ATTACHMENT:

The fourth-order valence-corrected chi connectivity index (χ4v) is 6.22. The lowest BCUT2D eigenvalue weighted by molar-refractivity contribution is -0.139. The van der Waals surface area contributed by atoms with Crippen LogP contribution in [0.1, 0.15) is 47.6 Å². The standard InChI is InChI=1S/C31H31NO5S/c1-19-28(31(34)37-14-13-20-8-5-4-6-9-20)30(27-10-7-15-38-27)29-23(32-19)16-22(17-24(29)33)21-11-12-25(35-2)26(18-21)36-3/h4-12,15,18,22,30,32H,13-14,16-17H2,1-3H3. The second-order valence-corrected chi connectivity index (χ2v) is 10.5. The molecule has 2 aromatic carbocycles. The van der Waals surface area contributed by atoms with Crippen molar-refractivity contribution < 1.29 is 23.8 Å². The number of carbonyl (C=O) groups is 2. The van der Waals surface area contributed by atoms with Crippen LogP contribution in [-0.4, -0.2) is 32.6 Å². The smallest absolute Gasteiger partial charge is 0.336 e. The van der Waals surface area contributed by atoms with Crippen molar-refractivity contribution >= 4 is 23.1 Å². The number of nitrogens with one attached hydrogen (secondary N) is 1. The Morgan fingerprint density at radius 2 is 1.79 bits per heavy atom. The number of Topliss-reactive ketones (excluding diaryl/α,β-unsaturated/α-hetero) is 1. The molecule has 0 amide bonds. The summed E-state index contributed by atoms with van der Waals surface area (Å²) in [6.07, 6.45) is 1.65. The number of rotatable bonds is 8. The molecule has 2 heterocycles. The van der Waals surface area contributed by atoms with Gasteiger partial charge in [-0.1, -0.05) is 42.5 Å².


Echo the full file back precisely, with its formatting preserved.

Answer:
The fourth-order valence-corrected chi connectivity index (χ4v) is 6.22. The lowest BCUT2D eigenvalue weighted by molar-refractivity contribution is -0.139. The van der Waals surface area contributed by atoms with Crippen LogP contribution in [0.1, 0.15) is 47.6 Å². The standard InChI is InChI=1S/C31H31NO5S/c1-19-28(31(34)37-14-13-20-8-5-4-6-9-20)30(27-10-7-15-38-27)29-23(32-19)16-22(17-24(29)33)21-11-12-25(35-2)26(18-21)36-3/h4-12,15,18,22,30,32H,13-14,16-17H2,1-3H3. The second-order valence-corrected chi connectivity index (χ2v) is 10.5. The molecule has 2 aromatic carbocycles. The van der Waals surface area contributed by atoms with Crippen molar-refractivity contribution < 1.29 is 23.8 Å². The number of carbonyl (C=O) groups is 2. The van der Waals surface area contributed by atoms with Crippen LogP contribution in [-0.4, -0.2) is 32.6 Å². The smallest absolute Gasteiger partial charge is 0.336 e. The van der Waals surface area contributed by atoms with Crippen molar-refractivity contribution >= 4 is 23.1 Å². The number of nitrogens with one attached hydrogen (secondary N) is 1. The Morgan fingerprint density at radius 2 is 1.79 bits per heavy atom. The number of Topliss-reactive ketones (excluding diaryl/α,β-unsaturated/α-hetero) is 1. The molecule has 0 amide bonds. The summed E-state index contributed by atoms with van der Waals surface area (Å²) in [6.07, 6.45) is 1.65. The number of rotatable bonds is 8. The molecule has 2 heterocycles. The van der Waals surface area contributed by atoms with Gasteiger partial charge in [-0.1, -0.05) is 42.5 Å².